Monday, August 31, 2015
Gaming Materials: "Microgames"
Haven't done one of these in awhile. I could go back to In Transit Monsters (I still am working on polishing up part 15), but decided to opt to write on a few games I've tried out in the last few months. Gaming Materials, Reading Materials- these are my attempts at reviews of things. I tend to be positive, and I try to offer ideas for how to use them to enhance a tabletop game experience, be it RPG or board game.
Love Letter and Coup are part of this new movement in tabletop stuff: "micro" games that aim to take up tiny space, and tiny time while still scratching that itch. The first benefit of the move is that they take small amounts of time to play. It's a matter of economy of time- if you can scratch certain itches before a bigger game, you get more gaming in.
Each of these are recent additions to my library. They've become useful pre-game appetizers. Like the microgame movement itself, I'll try to be brief about each.
Sushi Go is a drafting game, most likely you heard of it already- it appeared on Tabletop. I had already wanted the game before that, though, after I had read its rules. I should explain that I like Magic: the Gathering, and my favorite format of that TCG is drafting.
Drafting's appeal is in how players can interact by the choices they make. In MtG, draft removes a good chunk of reliance on card and decklists. It involves more skill and luck, rather than raw ability to find synergies and guess metagames. In Sushi Go, I like interacting with other players by choices. Sushi Go rewards you're ability to see how and be able to guess ahead of other players.
I haven't yet won a game of Sushi Go, yet I want to play it again and again. For some reason, my inability to guess other players accurately drives me to want to experience it again.
Also on a horror level: the sushi in this game looks somewhat sentient. They have faces. And sushi is eaten raw, so... yeah. You are collecting living, sentient sushi to swallow whole.
AGE OF WAR
Age of War I picked up on a whim. Normally I don't do that. I try to spend my board game dollars with research and foresight. I'm paranoid about being burned about a game I know nothing about.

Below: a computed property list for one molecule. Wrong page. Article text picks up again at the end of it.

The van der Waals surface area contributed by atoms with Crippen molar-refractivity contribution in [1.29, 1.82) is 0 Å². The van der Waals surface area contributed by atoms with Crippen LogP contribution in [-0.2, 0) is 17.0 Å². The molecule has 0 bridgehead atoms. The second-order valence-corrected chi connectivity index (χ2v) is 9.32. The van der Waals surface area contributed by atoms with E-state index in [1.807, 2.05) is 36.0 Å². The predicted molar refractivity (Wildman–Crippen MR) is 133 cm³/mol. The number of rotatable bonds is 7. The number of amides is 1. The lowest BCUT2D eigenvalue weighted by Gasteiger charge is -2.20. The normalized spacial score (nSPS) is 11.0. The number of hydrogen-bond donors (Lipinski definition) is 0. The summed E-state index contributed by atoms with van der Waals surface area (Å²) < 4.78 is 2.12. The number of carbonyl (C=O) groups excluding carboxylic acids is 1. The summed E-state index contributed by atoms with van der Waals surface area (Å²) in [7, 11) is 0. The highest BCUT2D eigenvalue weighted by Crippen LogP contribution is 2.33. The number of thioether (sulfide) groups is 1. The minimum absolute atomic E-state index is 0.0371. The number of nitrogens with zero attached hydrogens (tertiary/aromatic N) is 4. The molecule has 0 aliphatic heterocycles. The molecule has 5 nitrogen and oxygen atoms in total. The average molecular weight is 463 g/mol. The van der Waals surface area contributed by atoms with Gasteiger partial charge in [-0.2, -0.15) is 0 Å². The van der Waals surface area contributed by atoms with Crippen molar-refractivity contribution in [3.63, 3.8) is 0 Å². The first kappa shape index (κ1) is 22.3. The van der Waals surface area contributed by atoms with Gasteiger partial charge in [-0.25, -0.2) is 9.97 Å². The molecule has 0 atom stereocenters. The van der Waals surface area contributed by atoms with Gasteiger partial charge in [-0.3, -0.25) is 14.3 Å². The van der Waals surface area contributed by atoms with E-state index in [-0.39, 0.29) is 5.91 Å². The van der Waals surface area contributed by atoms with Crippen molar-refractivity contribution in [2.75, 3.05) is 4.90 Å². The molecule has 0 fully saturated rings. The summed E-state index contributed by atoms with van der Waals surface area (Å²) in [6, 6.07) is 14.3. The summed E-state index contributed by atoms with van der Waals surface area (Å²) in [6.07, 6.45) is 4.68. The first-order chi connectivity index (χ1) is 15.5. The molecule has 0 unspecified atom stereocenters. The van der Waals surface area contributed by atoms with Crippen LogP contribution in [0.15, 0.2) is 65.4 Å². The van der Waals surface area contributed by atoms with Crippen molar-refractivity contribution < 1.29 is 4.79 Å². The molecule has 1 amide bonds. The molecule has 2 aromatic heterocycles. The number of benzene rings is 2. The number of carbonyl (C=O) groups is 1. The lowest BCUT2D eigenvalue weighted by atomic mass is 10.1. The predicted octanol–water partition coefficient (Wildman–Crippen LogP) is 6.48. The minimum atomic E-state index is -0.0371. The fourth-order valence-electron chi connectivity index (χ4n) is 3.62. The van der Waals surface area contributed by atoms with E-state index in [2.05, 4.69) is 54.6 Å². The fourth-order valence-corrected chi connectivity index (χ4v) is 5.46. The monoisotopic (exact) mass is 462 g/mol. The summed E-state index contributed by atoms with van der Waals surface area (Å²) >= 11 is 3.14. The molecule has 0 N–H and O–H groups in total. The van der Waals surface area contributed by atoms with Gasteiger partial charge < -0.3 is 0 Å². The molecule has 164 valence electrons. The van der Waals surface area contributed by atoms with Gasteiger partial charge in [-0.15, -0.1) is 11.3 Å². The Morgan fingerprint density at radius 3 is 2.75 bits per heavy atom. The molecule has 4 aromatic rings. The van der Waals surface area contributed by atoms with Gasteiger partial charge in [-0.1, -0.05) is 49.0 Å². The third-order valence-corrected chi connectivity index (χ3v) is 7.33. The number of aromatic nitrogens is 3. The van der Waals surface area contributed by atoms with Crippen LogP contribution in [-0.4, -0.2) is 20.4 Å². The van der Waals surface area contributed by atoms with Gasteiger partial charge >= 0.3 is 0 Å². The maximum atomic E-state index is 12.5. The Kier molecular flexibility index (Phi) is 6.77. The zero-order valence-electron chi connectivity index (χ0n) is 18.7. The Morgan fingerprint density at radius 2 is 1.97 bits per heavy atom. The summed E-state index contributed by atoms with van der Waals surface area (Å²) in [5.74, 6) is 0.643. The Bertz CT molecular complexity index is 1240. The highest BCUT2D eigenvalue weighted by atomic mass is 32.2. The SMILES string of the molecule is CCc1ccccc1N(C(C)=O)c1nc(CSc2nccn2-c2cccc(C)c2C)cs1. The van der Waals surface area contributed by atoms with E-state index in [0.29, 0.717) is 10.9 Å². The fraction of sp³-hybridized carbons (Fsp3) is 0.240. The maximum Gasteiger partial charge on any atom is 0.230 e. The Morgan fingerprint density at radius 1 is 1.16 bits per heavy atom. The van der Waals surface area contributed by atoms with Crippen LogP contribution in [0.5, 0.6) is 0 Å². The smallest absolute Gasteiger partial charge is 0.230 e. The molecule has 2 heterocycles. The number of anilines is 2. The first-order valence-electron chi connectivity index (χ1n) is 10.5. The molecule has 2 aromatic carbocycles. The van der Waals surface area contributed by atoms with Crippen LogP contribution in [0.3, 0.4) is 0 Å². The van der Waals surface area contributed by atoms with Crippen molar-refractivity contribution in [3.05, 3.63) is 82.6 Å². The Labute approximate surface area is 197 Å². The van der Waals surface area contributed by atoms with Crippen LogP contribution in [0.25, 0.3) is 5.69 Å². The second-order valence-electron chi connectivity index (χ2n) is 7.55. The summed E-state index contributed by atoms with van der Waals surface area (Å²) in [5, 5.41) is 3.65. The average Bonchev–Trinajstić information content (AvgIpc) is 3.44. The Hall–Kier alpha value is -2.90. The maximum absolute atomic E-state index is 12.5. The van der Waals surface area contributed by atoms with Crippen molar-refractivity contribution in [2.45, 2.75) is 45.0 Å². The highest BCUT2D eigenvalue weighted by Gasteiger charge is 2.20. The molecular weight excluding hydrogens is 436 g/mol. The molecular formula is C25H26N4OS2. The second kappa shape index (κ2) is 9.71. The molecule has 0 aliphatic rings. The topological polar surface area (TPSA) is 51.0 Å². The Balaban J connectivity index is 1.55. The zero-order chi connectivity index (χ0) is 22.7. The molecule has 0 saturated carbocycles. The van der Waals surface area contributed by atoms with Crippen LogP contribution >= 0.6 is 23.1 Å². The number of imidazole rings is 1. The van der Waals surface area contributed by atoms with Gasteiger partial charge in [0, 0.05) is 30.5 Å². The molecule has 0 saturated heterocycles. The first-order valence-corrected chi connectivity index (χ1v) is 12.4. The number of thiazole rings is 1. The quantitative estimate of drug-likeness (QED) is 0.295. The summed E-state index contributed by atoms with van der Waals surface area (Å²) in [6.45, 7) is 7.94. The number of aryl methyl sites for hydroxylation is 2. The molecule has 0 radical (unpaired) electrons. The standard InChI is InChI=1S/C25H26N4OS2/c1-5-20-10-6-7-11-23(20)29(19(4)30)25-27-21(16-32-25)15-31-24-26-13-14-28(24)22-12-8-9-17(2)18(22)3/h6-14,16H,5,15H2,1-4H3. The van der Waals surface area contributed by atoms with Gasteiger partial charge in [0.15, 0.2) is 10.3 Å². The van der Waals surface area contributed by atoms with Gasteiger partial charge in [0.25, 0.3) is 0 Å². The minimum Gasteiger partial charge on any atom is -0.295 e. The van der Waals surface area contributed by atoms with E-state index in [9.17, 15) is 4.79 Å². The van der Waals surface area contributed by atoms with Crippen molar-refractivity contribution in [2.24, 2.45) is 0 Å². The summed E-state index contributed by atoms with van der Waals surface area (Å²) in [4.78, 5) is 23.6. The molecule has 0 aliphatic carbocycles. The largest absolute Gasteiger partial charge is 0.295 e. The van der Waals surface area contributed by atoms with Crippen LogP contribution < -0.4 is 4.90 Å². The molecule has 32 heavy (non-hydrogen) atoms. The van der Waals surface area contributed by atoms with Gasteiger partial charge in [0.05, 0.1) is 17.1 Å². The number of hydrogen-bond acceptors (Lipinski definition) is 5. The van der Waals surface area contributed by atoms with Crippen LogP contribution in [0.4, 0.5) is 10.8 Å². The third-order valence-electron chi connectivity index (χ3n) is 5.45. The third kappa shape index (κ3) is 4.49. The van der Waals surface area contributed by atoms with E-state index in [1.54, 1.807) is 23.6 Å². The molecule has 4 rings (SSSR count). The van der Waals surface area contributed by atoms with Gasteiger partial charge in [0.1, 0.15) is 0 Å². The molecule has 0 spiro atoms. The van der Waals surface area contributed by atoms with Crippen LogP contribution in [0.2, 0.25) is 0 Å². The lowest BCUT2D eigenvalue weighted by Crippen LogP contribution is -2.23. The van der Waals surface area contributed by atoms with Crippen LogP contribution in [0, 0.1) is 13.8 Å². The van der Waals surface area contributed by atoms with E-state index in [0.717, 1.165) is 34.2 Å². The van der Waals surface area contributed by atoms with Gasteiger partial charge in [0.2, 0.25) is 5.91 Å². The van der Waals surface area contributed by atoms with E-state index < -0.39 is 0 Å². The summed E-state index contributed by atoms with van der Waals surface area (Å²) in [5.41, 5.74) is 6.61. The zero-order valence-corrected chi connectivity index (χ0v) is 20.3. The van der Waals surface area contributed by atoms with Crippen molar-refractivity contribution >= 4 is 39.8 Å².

Age of War's box got me to pick it up. I purchased it on impulse.
The interesting part is that Age of War is a dice game. It sort of catches the taste of a war game without the time or work. The downside to it, though, is that it lacks any real endgame. It slows down to a snail's pace toward the end, and you can clearly see who is in the lead. This is something I think could be house ruled around- instead of playing for points at the end, play for a number of castles or some other measure that doesn't drag the game out.
It also came with a set of neat, weird, unique Samurai themed dice. If I ever get around to L5R or running John Wick's Blood and Honor, I think they might be fun to insert in.
WELCOME TO THE DUNGEON
And here is the bizarre drug of a game I really have enjoyed for my tabletop group. Welcome to the Dungeon is a game of chicken, where you compete to get someone else to stumble stupidly into a
The game goes faster as players drop during their dungeon crawls. It's entertaining to watch others play. And for someone who likes tabletop RPGs, Welcome to the Dungeon is easily sold to my players.
Its funny. Hilariously so. You will do something brazen, and others will all of sudden throw you into the dungeon to have to deal with it. You have to be subtle, or at least willing to think before you get too far ahead.
Micro-games play into a part of my GMing tools I try to use each time I start a session. Players, myself included, need time to get warmed up for a game. Its hard to just dive right back in without some sort of way to get the groove going.
Board games that are longer than half an hour are detrimental- they don't help get things going. But micro-games, they get the job done. These are the bread and butter of my warm up pre-hangout stuff for session (that and watching TV series of one kind or another, but that's a different conversation).
I'd love to find a way to also work one of these micro-games into a sort of pre-game setup for stuff doing the session later on. Welcome to the Dungeon has that sort of angle; one could write down monster orders of cards for ideas of encounters to use in the session later on.
And you could do the same with Age of War, to at least think of background material during a session set in medieval Japan. Sushi Go doesn't have much use for setting material, but it is light enough I think a modern game could have a bunch of characters play Sushi Go during a session.